Not offended at all - just trying to add to the conversation.


Entered at Fri Jan 28 18:25:22 CET 2011 from (24.108.253.172)

Posted by:

westcoaster

Location: Pacific Northwest

Subject: Sales Pitch

Awwww, you're just trying to justify yourself & the existence of producers Brien. Hell....I'm only joking, some one has to take charge and sort things out.

But remember that song of the Stones from back in the 60's? The "Underassistant West Coast Promotion Man".


Entered at Fri Jan 28 18:23:16 CET 2011 from (68.199.152.229)

Posted by:

Jed

Subject: More on Producers

Hope i didn't offend you,Brien. Producers are most needed for many bands & individual artists for exactly the reasons you mention.The problem is when the producer & his "sound" begin to dominate or call attention away from the essence of the artist.Kind of like in Basketball,when a ref or a coach become the focus rather than the players on the court.But,I'm not suggesting there be no coach or ref--they are crucial.But,Bill Russell coached the team & played & Dylan,as one example,produces & plays too!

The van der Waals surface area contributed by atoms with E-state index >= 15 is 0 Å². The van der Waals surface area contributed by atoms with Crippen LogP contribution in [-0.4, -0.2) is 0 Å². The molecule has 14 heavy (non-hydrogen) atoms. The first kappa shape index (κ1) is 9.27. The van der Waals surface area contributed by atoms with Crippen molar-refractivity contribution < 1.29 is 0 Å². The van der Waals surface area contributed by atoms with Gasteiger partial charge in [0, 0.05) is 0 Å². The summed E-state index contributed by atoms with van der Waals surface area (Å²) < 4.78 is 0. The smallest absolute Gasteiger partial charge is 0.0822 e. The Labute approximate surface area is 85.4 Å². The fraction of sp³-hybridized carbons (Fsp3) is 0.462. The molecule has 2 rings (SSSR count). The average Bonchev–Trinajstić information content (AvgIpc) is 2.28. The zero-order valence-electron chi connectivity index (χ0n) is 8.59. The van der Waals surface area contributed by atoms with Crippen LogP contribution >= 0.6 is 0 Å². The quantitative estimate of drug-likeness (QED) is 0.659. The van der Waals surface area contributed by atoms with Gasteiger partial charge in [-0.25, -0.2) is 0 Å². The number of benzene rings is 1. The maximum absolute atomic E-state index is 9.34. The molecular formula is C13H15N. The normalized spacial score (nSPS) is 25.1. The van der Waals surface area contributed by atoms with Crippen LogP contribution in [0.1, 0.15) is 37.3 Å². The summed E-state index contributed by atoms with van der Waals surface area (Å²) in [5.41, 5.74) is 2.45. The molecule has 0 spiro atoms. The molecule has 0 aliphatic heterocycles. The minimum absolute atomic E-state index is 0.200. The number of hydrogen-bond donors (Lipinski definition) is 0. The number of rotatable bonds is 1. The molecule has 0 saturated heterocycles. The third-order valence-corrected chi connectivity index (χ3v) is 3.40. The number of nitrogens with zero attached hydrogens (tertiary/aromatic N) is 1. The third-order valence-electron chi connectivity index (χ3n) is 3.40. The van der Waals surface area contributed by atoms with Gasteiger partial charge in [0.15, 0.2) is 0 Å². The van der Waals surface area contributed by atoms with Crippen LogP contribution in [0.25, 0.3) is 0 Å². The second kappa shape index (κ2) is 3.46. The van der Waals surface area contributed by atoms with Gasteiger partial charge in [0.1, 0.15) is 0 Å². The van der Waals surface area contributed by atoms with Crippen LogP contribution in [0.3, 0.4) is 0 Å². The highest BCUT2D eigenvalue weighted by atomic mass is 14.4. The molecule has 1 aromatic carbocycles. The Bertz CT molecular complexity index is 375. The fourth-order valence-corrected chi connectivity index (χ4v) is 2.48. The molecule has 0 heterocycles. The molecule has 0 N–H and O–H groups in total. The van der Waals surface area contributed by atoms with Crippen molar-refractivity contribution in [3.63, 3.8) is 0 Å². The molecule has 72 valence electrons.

Entered at Fri Jan 28 17:34:20 CET 2011 from (67.84.207.113)

Posted by:

Brien Sz

Producer: I speak from experience having been a Producer on a variety of projects for about 15 years.


Entered at Fri Jan 28 17:32:18 CET 2011 from (67.84.207.113)

Posted by:

Brien Sz